For LVG, many of the problems have gone beyond the 90 minutes themselves and most noticeably involve team selections. From the constant switching of positions of players like Daley Blind, Matteo Darmian, Ashley Young and Anthony Martial to leaving certain players out altogether, in particular Spanish speaking players, like Victor Valdes and Ander Herrera, very few would feel settled under the former Barcelona manager.
Players such as Angel Di Maria and Javier Hernandez who are now doing well at their respected clubs have made their negative feelings very clear towards Van Gaal. The other main concern many have with Van Gaal is the constant selection of Marouane Fellaini and in particular Wayne Rooney. Both have been consistently selected despite a string of poor performances in comparison to fan favourite Ander Herrera and Frenchman Morgan Schneiderlin.
On the eve of Christmas and possibly Van Gaal’s most important game during his reign at Old Trafford, captain Wayne Rooney has come out in support of the manager saying “We are working hard, we are fighting with the manager to try and get the results and turn this season around.” It is clear that at least some parts of the dressing room are behind the manager. Ironically it was been widely reported that Jose Mourinho had lost the dressing room at Chelsea in recent months. So why is it a perfect fit?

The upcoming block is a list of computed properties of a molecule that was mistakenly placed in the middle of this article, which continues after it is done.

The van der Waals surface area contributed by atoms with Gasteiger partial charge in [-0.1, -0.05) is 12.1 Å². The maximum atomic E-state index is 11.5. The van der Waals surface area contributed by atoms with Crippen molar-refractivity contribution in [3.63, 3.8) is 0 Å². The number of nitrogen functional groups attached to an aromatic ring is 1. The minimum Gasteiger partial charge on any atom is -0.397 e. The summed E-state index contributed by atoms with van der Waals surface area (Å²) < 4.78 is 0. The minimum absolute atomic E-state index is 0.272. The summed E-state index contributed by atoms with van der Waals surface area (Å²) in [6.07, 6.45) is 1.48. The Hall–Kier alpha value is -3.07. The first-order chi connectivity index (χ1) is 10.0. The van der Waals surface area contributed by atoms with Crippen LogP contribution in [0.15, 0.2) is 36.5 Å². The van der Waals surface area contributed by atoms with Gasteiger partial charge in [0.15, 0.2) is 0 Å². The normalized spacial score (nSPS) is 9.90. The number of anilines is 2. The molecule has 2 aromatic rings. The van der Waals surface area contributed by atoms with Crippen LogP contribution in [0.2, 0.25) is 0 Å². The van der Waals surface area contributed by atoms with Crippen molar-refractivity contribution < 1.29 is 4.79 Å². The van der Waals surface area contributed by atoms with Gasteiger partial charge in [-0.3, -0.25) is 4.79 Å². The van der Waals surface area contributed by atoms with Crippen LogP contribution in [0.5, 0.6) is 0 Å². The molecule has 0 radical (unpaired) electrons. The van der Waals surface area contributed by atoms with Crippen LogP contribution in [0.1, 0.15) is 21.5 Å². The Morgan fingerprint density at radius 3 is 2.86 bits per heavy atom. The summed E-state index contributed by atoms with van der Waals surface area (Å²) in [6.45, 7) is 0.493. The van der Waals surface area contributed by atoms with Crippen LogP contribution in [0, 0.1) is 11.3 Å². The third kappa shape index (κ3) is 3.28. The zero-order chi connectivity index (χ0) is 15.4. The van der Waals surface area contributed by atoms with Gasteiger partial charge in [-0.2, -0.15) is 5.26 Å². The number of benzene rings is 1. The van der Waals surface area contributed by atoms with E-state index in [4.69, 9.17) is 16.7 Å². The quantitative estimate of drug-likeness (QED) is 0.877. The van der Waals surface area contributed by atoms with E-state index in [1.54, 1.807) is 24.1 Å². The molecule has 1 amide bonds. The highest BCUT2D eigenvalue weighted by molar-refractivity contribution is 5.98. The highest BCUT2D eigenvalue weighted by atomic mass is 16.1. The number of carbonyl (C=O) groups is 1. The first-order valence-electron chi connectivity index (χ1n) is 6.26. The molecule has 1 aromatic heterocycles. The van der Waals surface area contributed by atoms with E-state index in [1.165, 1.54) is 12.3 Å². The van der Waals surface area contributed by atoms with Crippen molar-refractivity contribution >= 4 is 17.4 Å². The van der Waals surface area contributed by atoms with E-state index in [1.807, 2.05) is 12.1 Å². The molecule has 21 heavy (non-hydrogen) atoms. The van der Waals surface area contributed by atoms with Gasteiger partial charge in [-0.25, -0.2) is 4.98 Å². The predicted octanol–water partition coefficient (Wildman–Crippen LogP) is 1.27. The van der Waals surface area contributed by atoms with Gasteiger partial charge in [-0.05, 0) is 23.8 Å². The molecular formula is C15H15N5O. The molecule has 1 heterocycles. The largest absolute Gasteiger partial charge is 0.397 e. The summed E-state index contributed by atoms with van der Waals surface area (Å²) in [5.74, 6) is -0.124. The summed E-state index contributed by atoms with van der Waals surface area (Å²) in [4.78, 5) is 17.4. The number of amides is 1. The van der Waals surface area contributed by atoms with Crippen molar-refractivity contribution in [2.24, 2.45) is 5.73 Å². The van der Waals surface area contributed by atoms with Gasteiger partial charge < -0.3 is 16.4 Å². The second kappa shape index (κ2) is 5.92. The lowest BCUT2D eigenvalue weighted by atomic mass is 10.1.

Well it’s not. No manager that is still in the game can say that they, like Sir Alex, have won the Premier League, Champions League, plays attacking football and promotes youth. The one near exception being a certain, Arsene Wenger. But Jose does tick many of the boxes, most importantly a winning mentality. He has won league titles in Portugal, Spain, Italy and England. Unlike Van Gaal he has achieved this in recent years and not in the 90’s.
It has been said that Jose does not play attacking football. This is not entirely true. It is not the swash buckling football we have seen down the years at the ‘Theatre of Dreams’ but it is a style based on power, pace and moving the ball up the pitch quickly. Sides like Leicester have shown this season that tika-taka, for all its worth, is not the only way of doing things in
the modern game. In fact in the season Real Madrid won La Liga under Mourinho, Real Madrid outscored Pep Guardiola’s Barcelona side when they were arguably at their strongest.
When Mourinho is at a club that demands attacking football he can deliver. While his style at Chelsea has shown that with no pressure to play in a particular manner, he will play a defensive game, but his time at Madrid has shown that the ‘Special One’ will adapt his natural defensive philosophy. It goes without saying this is a far cry from the man he may potentially replace. Fans can only hope that Mourinho would also be willing to adapt to the idea of bringing through youth in the same way Van Gaal has. Fingers crossed the club will receive the rewards of Van Gaal giving players like McNair, Valera, Periera and many more chances in the first team. Whoever the manager may be next week, month and season.